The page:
“We Were Mothers” (Little A) by Katie Sise What starts as an exhausting birthday party for Cora’s 2-year-old twins ends with a missing woman, a possible affair and an ever-growing list of secrets. Katie Sise’s…
“We Were Mothers” (Little A) by Katie Sise
What starts as an exhausting birthday party for Cora’s 2-year-old twins ends with a missing woman, a possible affair and an ever-growing list of secrets. Katie Sise’s “We Were Mothers” expertly snaps readers to attention with its grandiose opening. Cora’s Pinterest-worthy celebration for her children serves as the comical setting where we meet Cora’s neighbors and friends. It’s also where we learn Cora has a crush on her best friend’s husband, still wears mesh postpartum underwear and tends to hover as a parent. Meanwhile, the doting mom’s entire social circle harbors secrets all tied to motherhood, a theme that beats loudly on every page.
The saga unfolds through the lens of four women navigating family life in the picturesque town of Ravendale, New York. Three of the women find themselves tethered together by the death of Cora’s sister, Maggie, and the mystery shrouding the night she died. Cora’s mother, Sarah, and best friend, Jade, carry hidden scars from that fateful night and tiptoe through their days trying to hide the wounds.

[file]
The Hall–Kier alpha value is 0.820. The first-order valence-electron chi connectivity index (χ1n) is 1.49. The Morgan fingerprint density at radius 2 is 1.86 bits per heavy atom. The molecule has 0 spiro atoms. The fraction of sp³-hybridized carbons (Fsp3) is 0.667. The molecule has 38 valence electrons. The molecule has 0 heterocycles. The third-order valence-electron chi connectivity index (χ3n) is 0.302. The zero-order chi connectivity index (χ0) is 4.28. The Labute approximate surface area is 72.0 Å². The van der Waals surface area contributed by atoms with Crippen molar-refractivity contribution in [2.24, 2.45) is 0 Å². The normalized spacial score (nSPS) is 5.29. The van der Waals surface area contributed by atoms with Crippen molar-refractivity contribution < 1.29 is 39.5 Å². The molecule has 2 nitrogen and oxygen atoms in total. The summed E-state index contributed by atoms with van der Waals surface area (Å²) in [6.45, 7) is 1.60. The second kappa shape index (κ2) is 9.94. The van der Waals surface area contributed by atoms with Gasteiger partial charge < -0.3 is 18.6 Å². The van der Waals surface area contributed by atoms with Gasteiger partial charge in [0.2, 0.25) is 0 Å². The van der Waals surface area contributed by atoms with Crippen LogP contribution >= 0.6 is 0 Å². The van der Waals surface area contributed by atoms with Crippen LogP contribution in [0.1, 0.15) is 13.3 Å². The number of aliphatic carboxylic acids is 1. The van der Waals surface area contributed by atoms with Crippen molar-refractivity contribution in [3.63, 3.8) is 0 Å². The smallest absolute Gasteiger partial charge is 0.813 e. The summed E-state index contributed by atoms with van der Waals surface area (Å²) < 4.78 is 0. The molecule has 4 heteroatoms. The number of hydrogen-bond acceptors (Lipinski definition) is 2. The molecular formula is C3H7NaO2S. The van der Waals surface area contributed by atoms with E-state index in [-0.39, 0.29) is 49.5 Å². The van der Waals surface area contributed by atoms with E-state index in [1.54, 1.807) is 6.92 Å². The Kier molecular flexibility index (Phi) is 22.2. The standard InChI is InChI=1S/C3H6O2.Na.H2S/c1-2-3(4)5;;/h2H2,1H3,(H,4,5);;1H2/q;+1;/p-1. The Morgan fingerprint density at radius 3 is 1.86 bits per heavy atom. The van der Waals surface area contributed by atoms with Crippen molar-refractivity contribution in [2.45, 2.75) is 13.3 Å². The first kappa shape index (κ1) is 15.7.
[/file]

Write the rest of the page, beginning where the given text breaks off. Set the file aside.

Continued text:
Beyond the birthday scene, the first half of the book largely plants itself in the characters’ minds, filling in everyone’s backstories and dreams with so much nuance that it slogs down the gripping start. This, combined with a few instances of oddly placed political correctness tucked into inner dialogue, may cause readers to lose touch with the cast.
While some conflicts seem thrown in haphazardly, and ultimately dizzy the plot rather than flesh it out, Cora’s chapters read like laugh-out-loud mom-lit. Timing, inner discourse and believable fiascos blend together producing fantastic scenes, like when Cora pretends her toddler is only joking after the child slaps her mother’s face in front of the neighbors. Her observations and vulnerability carry the read.